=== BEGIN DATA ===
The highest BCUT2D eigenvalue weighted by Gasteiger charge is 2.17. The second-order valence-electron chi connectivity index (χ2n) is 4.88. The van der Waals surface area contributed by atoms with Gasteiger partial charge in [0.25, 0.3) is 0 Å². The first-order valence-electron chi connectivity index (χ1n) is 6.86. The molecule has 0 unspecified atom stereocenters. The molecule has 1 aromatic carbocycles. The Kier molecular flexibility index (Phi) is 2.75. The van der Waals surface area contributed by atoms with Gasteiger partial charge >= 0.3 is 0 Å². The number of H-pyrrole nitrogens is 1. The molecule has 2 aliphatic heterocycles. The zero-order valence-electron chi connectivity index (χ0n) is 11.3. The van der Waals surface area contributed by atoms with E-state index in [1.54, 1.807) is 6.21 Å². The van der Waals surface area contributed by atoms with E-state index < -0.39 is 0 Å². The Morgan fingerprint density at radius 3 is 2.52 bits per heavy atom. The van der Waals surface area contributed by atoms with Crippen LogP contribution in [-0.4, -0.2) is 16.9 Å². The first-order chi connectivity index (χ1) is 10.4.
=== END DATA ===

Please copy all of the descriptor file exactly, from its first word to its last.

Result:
The highest BCUT2D eigenvalue weighted by Gasteiger charge is 2.17. The second-order valence-electron chi connectivity index (χ2n) is 4.88. The van der Waals surface area contributed by atoms with Gasteiger partial charge in [0.25, 0.3) is 0 Å². The first-order valence-electron chi connectivity index (χ1n) is 6.86. The molecule has 0 unspecified atom stereocenters. The molecule has 1 aromatic carbocycles. The Kier molecular flexibility index (Phi) is 2.75. The van der Waals surface area contributed by atoms with Gasteiger partial charge >= 0.3 is 0 Å². The number of H-pyrrole nitrogens is 1. The molecule has 2 aliphatic heterocycles. The zero-order valence-electron chi connectivity index (χ0n) is 11.3. The van der Waals surface area contributed by atoms with E-state index in [1.54, 1.807) is 6.21 Å². The van der Waals surface area contributed by atoms with E-state index < -0.39 is 0 Å². The Morgan fingerprint density at radius 3 is 2.52 bits per heavy atom. The van der Waals surface area contributed by atoms with Crippen LogP contribution in [-0.4, -0.2) is 16.9 Å². The first-order chi connectivity index (χ1) is 10.4.